When rock and roll first became popular, some performers who had already established themselves in other genres had to walk a fine line between capitalizing on the fad and alienating existing fans. Several records by women from this era show that one technique to strike this balance was to perform songs that juxtaposed rock and roll with another genre. Often, the verse will be in one style and the chorus in the other. These songs typically also have an element of humor—we get the sense that the performer is making fun of one genre or the other—but there may be some ambiguity in the end as to the performer’s “real” style.
Three songs, all popular between 1955 and 1956, demonstrate how this works.
One example is Wanda Jackson‘s recording of “I Gotta Know.” In her autobiography, Jackson writes:
“I told [songwriter Thelma Blackmon] about Elvis encouraging me to try my hand at rockabilly music, but I confessed that I didn’t really know how to get into it. I had a dilemma because I wanted to venture into a new realm, but I also didn’t want to lose my country fan base. Unbeknownst to me, Thelma took it upon herself to go off and write a song that blended the two styles together. When she brought me “I Gotta Know,” I said “This is it!” 1
Here’s Jackson discussing and performing the song live in a 2018 performance (audio courtesy of the Rock & Roll Hall of Fame):
Successful performance of the song relies on the arrangement and performance style creating an obvious contrast between the two sections. Here, the choruses—which in Jackson’s 1956 recording feature fiddles and pedal steel—resemble those of a country ballad, and Jackson plays up the twang in her voice. The verses, on the other hand, become faster and more percussion-heavy, and Jackson turns on her signature rockabilly growl. The record became one of her more popular singles that year.
Another example of this kind of musical switching occurs in Teresa Brewer’s recording of “Sweet Old Fashioned Girl,” also from 1956, which became a top 10 hit in Billboard. Brewer started her career as a pop singer in the late 1940s. She was a versatile vocalist, and she did participate in the practice of covering R&B songs for major labels, but neither she nor her record label ever went all in on marketing her music as rock and roll. “Sweet Old Fashioned Girl,” however, plays with the idea that she could have.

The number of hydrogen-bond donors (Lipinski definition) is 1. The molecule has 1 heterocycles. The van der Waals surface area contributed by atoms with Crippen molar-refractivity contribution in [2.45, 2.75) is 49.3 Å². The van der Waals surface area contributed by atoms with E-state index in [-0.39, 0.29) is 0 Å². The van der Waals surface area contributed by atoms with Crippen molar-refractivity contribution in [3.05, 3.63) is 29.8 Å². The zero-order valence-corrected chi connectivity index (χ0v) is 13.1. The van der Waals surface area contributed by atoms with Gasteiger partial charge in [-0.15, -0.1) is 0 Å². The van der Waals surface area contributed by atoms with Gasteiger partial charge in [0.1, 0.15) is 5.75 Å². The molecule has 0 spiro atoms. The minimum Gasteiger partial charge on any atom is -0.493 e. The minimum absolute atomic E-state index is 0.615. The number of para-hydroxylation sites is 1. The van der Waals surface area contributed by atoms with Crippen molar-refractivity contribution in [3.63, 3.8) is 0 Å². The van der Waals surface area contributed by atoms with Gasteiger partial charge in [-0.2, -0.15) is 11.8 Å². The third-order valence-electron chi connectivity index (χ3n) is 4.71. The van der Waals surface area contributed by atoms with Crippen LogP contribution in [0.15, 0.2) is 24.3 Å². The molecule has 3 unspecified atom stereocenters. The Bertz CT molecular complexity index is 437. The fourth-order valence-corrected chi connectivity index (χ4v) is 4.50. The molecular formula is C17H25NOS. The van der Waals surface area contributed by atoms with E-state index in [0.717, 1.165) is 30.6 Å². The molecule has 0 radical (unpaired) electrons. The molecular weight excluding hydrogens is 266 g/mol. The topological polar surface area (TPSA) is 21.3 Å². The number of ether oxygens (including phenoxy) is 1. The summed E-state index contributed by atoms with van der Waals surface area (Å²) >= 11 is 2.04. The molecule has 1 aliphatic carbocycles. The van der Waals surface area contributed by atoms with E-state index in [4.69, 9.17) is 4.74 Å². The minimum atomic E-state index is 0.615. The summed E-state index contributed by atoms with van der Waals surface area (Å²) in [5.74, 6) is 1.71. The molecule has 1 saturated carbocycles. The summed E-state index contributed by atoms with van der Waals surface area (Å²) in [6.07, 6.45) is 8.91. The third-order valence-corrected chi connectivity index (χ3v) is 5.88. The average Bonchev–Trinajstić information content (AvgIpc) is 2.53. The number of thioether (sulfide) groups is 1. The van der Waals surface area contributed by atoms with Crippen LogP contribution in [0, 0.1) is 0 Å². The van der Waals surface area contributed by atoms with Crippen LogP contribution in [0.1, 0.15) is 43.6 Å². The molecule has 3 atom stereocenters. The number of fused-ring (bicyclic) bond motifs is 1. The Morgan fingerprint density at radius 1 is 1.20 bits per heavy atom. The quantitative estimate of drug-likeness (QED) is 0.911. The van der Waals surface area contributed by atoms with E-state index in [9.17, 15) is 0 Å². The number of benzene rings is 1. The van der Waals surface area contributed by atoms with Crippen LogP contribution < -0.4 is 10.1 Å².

Accompanied by orchestral strings, Brewer asks “wouldn’t anyone like to meet a sweet old fashioned girl?” and then scat-sings a silly tune. Moments later, the strings abruptly cut out in favor of a jump-blues inspired band, and Brewer sings: “Who’s a frantic little bopper in some sloppy socks / Just a crazy rock and roller, little Goldilocks.”
Kay Starr’s recording of “Rock and Roll Waltz” also fits this model. The idea for the song started with Alan Freed:
Songwriters Shorty Allen and Roy Alfred, always turning over new song ideas, were tuned into Alan Freed’s Rock ’n Roll Show one day, when the famous jockey happened to remark in connection with a record he was about to play, “The next thing we’ll have is rock and roll in waltz time.” That was all the fellows needed. They wrote the tune, the first rock ’n roller in that tempo in history, and based the lyrics on some of the romantic thoughts expressed in the many wires and letters received by Freed.2
Much of the record is a lilting waltz, with orchestral strings and in a clear 3/4 time. Over this, Starr tells the story of a young teen who happens upon her parents trying to dance to a rock and roll record. But twice within the song, when Starr pronounces the phrase “one, two, and three rock / one, two, and three roll,” she changes her vocal timbre to a gruffer sound, and the accompaniment correspondingly shifts to a brass band.
The song shot to #1 on the pop charts, where it remained for several weeks.
Rock and roll was still controversial at the time these three records were made, so these songs and their arrangements may have allowed some women singers—particularly white, middle-class women—to dabble in rock and roll in a non-threatening way.